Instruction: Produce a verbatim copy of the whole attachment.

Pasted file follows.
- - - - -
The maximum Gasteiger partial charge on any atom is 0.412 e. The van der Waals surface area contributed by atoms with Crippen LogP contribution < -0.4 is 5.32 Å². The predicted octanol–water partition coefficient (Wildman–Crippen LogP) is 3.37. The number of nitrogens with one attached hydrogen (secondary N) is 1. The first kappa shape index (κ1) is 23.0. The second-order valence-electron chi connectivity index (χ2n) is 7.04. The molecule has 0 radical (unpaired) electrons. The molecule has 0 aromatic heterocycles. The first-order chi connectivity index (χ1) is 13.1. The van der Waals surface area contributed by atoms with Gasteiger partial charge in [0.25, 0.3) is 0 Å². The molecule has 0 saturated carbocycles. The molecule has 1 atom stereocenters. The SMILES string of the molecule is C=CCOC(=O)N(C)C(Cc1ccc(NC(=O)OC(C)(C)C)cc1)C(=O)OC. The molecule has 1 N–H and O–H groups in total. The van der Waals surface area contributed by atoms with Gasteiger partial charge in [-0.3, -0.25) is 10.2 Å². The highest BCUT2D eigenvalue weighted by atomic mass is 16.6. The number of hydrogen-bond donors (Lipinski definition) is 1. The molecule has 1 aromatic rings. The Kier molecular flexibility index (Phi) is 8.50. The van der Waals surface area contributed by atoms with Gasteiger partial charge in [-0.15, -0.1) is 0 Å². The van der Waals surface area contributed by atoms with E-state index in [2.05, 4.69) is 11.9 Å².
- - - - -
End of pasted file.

The maximum Gasteiger partial charge on any atom is 0.412 e. The van der Waals surface area contributed by atoms with Crippen LogP contribution < -0.4 is 5.32 Å². The predicted octanol–water partition coefficient (Wildman–Crippen LogP) is 3.37. The number of nitrogens with one attached hydrogen (secondary N) is 1. The first kappa shape index (κ1) is 23.0. The second-order valence-electron chi connectivity index (χ2n) is 7.04. The molecule has 0 radical (unpaired) electrons. The molecule has 0 aromatic heterocycles. The first-order chi connectivity index (χ1) is 13.1. The van der Waals surface area contributed by atoms with Gasteiger partial charge in [0.25, 0.3) is 0 Å². The molecule has 0 saturated carbocycles. The molecule has 1 atom stereocenters. The SMILES string of the molecule is C=CCOC(=O)N(C)C(Cc1ccc(NC(=O)OC(C)(C)C)cc1)C(=O)OC. The molecule has 1 N–H and O–H groups in total. The van der Waals surface area contributed by atoms with Gasteiger partial charge in [-0.3, -0.25) is 10.2 Å². The highest BCUT2D eigenvalue weighted by atomic mass is 16.6. The number of hydrogen-bond donors (Lipinski definition) is 1. The molecule has 1 aromatic rings. The Kier molecular flexibility index (Phi) is 8.50. The van der Waals surface area contributed by atoms with Gasteiger partial charge in [-0.15, -0.1) is 0 Å². The van der Waals surface area contributed by atoms with E-state index in [2.05, 4.69) is 11.9 Å².